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Online Comment Editor Cameron Scheijde criticises the actions of the "Student-Staff Solidarity Group" and contends that their militant methods only serve to put people off the important cause.
Day Six of the Universities and Colleges Union pensions strike, and we've had more news than students know how to deal with.
The strikes, over changes to contributions to pension schemes, are justified and right. Lecturers and University staff members stand to lose tens to hundreds of thousands of pounds due to these changes. If I were a lecturer, I'd be striking to protect my pension and ensure that a precedent is set to prevent University employers from exploiting their employees.
The thing is, I'm not a lecturer. Just like the large majority of you reading this, I am a student who is looking ahead at a potential 2-week long holiday due to wide spread disruption to teaching. Whilst I respect staff's right to strike and respect why they have chosen to, there is nothing that confuses me more than students disrupting lectures, harassing students that chose to work in libraries and spread intimidation to those who dare attend lectures that are still on.
The presumption that, simply out of the political "duty" to support our striking lecturers, we shouldn't go to the library or attend lectures held by those who chose not the strike is ridiculous. As much as students would adore to have that freedom, most simply don't have the choice.
"Demeaning or calling out as 'scabs' those who do chose to attend is simply insulting"
Assignments are still ongoing, courses are still being taught and dissertations are still being written. Essays need to be handed in and read for with sources found in the library. Google scholar can only do so much.
Some tutors and lecturers have, for their own reasons, chosen not to strike. Their lectures are still ongoing and they are being paid for those teaching hours. Not attending these lectures on the basis of supporting strike action is your prerogative: but demeaning or calling out as 'scabs' those who do chose to attend is insulting to those who see the education they're paying for as worth more than some political virtue-signaling.
Protestors outside Hugh Brady’s meeting with the UCU pic.twitter.com/bpe0iJLCIC— Epigram (@EpigramPaper) February 26, 2018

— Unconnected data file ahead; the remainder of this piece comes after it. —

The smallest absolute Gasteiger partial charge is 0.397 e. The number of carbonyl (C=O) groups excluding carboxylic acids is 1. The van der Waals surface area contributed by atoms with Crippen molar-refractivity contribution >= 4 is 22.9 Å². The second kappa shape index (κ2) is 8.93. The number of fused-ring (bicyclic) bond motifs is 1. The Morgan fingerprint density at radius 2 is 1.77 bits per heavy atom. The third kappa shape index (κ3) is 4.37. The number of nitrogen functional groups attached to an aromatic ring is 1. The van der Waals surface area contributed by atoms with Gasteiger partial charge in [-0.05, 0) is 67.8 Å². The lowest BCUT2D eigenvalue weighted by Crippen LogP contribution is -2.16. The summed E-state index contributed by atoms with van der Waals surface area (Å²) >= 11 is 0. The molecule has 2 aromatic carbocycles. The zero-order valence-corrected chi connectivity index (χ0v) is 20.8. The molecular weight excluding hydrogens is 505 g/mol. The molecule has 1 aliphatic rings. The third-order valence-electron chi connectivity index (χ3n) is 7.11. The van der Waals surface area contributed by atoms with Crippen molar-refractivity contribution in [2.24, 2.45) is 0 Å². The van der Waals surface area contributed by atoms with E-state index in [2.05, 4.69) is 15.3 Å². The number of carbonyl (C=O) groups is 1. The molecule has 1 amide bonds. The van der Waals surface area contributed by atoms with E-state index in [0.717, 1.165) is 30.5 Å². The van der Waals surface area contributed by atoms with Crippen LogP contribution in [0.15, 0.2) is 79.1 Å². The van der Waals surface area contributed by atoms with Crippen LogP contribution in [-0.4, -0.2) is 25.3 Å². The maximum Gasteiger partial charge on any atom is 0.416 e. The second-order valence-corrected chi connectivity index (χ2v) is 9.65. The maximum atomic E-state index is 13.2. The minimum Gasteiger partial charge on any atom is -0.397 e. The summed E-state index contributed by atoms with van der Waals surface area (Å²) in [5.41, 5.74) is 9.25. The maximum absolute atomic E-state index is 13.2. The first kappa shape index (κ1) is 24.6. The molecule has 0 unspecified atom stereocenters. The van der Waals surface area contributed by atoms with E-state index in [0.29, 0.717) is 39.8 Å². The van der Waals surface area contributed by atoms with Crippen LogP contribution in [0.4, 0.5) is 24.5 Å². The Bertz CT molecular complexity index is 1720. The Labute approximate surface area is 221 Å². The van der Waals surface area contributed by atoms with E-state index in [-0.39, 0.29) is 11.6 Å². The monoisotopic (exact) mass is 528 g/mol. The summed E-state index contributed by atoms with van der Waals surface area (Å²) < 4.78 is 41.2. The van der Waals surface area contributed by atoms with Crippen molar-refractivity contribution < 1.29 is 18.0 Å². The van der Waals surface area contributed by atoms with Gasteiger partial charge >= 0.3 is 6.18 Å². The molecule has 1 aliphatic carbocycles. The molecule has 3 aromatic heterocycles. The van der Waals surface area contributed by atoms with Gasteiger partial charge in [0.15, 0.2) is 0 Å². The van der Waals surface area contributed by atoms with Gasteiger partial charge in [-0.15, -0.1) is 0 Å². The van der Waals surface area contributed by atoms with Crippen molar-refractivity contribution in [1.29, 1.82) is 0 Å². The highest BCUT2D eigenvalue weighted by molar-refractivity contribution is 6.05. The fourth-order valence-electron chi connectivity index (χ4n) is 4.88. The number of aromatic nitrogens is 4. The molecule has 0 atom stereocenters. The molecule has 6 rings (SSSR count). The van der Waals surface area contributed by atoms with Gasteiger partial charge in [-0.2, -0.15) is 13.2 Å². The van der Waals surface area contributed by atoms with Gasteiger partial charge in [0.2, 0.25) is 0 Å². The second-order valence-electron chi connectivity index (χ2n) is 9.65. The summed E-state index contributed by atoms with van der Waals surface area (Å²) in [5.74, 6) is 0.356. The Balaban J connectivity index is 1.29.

"Marches of hundreds of academics and students peacefully walking alongside are far more impactful than a bit of shouting and militant defending of picket lines"
For many, not attending some of these seminars, tutorials, meetings or lectures will not only affect the progress of their degree but also lead to penalties for non attendance. Critisising students who want to avoid these penalties is misplaced in the extreme.
I understand and, to some extent, respect the commitment of the "student-staff solidarity group", but I think they're unaware of the culture they're creating on campus. When Comment Editor Ed Southgate questioned them on the militant nature of their protests, they simply denied knowledge; despite there being clear video evidence of such militantism.
Running around, banging on frying pans and chanting "I'd rather be a picket than a scab" has two extremely negative affects. Firstly, it makes student politics laughable. In an age when our generation are constantly being lambasted, unjustifiably, for being 'snowflake millenials', videos and images of students chanting and causing disruption is the perfect ammunition for our critics. Secondly, it undermines the seriousness of the cause. It is far easier for the University to ignore or, worse, discredit a movement who are militant in their action. Marches of hundreds of academics and students peacefully walking alongside are far more impactful than a bit of shouting and militant defending of picket lines.
Lectures were disrupted by protestors today as UCU industrial action continues pic.twitter.com/9euzhsckVF— Epigram (@EpigramPaper) February 26, 2018
The Solidarity group stated: "Whilst banging pots in our peers' faces and shouting at them is clearly a failed enterprise, students should not be apologetic for asking their peers to open their eyes to the reality of our situation". It is refreshing that they accept the futile nature of this action, but the job of 'opening their eyes' is that of the UCU and the University, not some hastily-organised student group.
Political action is always exciting; and involvement should always be applauded. However, militant extremism that allows those with whom the blame really lies to dismiss this cause can only have a negative affect.